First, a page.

In the past decade, human-caused global warming has gone from a hotly debated theory to a widely accepted, scientifically validated truth. Simultaneously, many of the world’s countries have banded together under the United Nations Framework Convention on Climate Change and in various climate-related treaties to fight back, cut greenhouse gases, and hopefully cool the heat before more damage is done.
The most expansive of these treaties, the Kyoto Protocol-which legally committed countries to reaching benchmarks, placed the bigger burden on developed countries, and established a viable emissions trading market-is set to expire in 2012. To ensure the protocol’s accomplishments do not melt five years from now like the icebergs it’s trying to save, the United Nations and the nearly 200 countries who signed on are scrambling to establish a sequel to Kyoto. That mad rush will reach its peak next week on the Indonesian island of Bali, where the United Nations Climate Change Conference (UNCCC) is going down for two weeks starting on December 3.
But as the global media turn their cameras toward Bali next week to watch the planet’s leading politicians try to save the world, the visuals most likely to grace televisions screens from Jakarta to Johannesburg won’t be of gray-suited diplomats negotiating in a map-filled room over a paper-strewn conference table. Rather, the shots you’ll probably see plastered across the New York Times and on CNN will be of giant inflatable trees, posted with UN permission just outside the convention to symbolize the progress of the talks through their changing tones and shapes. And these soon-to-be-famous trees-which will stand 20-feet tall when talks are going well for the environment but will sprout inflatable flames if they go sour-have roots in Santa Barbara.
Envisioned, sponsored, and coordinated by the Tropical Forest Group (TFG)-a nonprofit headquartered in the S.B. foothills that’s dedicated to fighting deforestation-and created by Summer Solstice Parade artist Pali-X-Mano, these trees are just part of the publicity package being unveiled in Bali. The two-year-old TFG-which was launched by a team of scientists, lawyers, and activists led by environmental consultant John-O Niles in time to produce similar media stunts during the 2005 UNCCC in Montreal-is also hosting Balinese dancers during the conference’s main negotiation day, supporting a team of bloggers from Yale University who’ll report live on the talks, and providing technical support inside the talks for countries who need the help. Other Santa Barbara companies lending a hand include Boxtales, which provided theatrical visioning, Solforce, which is donating solar panels to power the trees, and Powell Skateboards, which is giving manpower and supplies as well.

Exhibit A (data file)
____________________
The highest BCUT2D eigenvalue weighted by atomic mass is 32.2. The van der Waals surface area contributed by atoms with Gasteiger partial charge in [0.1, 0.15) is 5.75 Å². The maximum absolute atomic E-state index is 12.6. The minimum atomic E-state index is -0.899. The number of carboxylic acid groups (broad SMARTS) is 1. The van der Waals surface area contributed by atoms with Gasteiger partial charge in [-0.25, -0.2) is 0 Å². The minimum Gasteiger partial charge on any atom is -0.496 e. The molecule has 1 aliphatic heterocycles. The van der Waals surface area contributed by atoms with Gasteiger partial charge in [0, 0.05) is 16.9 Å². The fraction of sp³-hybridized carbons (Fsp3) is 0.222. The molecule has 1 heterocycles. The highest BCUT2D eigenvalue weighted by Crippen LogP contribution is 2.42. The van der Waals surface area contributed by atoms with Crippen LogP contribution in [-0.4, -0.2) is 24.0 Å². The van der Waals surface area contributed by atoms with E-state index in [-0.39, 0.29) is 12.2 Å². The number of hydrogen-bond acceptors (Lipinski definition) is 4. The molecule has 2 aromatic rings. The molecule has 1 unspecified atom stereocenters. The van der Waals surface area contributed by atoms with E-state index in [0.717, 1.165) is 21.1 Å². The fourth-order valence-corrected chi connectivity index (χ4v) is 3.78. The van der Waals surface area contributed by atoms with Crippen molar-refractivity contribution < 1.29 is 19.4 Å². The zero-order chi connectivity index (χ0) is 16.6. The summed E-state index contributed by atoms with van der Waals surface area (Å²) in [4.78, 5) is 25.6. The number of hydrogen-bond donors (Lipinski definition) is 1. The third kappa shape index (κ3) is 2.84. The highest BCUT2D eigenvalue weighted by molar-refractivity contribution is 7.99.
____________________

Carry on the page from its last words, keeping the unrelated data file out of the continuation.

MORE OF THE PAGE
So why is a nonprofit focused on saving tropical forests taking center stage at a climate change conference? According to TFG executive director Jeff Metcalfe, tropical deforestation is “a huge but less recognized source of greenhouse gas emissions. : Deforestation is just part of the negotiations, but when that is on the front page, attention is drawn to fighting deforestation as a means of reducing climate change.” The cutting down and burning of tropical forests for warmth and cooking amounts to about 20 percent of global emissions while at the same time reducing the number of trees that would otherwise turn that carbon dioxide into oxygen. “We have a two-fold mission,” said Metcalfe, a Michigan native who works as a marketing consultant to pay the bills. “Saving tropical forests is priority number one, and in doing so, we’re also fighting climate change.”
Although the nonprofit, which formally incorporated as a 501(c)(3) this year, will be making the biggest waves in Bali, they’re also quietly supporting tropical forest conservation work around the world. “What we look for are projects that are ideally protecting areas from becoming deforested,” Metcalfe said. “If they are reforesting projects, we make sure they’re using indigenous species. But rather than getting into a country and starting something new, we look for projects that are already doing well and meeting certain success criteria.” The group lends a special hand to forests in conflict regions, where governments and other nonprofits are typically busy dealing with more pressing humanitarian concerns.
Domestically, TFG is raising awareness that the American government-which is one of the few developed nations to have backed out of Kyoto-is continually trying to cut back its financial commitment to saving such forests. Meanwhile, the rest of the world is realizing, thanks to a November report from the Intergovernmental Panel on Climate Change, that “saving tropical forests is one of the fastest, cheapest, smartest, and most equitable ways to fight climate change,” explained Niles, a TFG cofounder.
Why should the American government care about forests that aren’t within its borders? “They house more than half of the Earth’s species, so they’re valuable in that respect,” said Metcalfe. “But the tropical forests are also more threatened because there is a huge demand for products that involve clearing them, such as cattle, coffee, and soybeans. There’s a high demand for that agricultural land, and it’s being deforested at the rate of 30 million acres per year.”
It’s facts like this that Metcalfe, Niles, and the rest of TFG hope will become widespread wisdom due to their involvement in the December talks in Bali. And until then, be on the lookout for inflatable trees on your TV screen.
For more information, see tropicalforestgroup.org.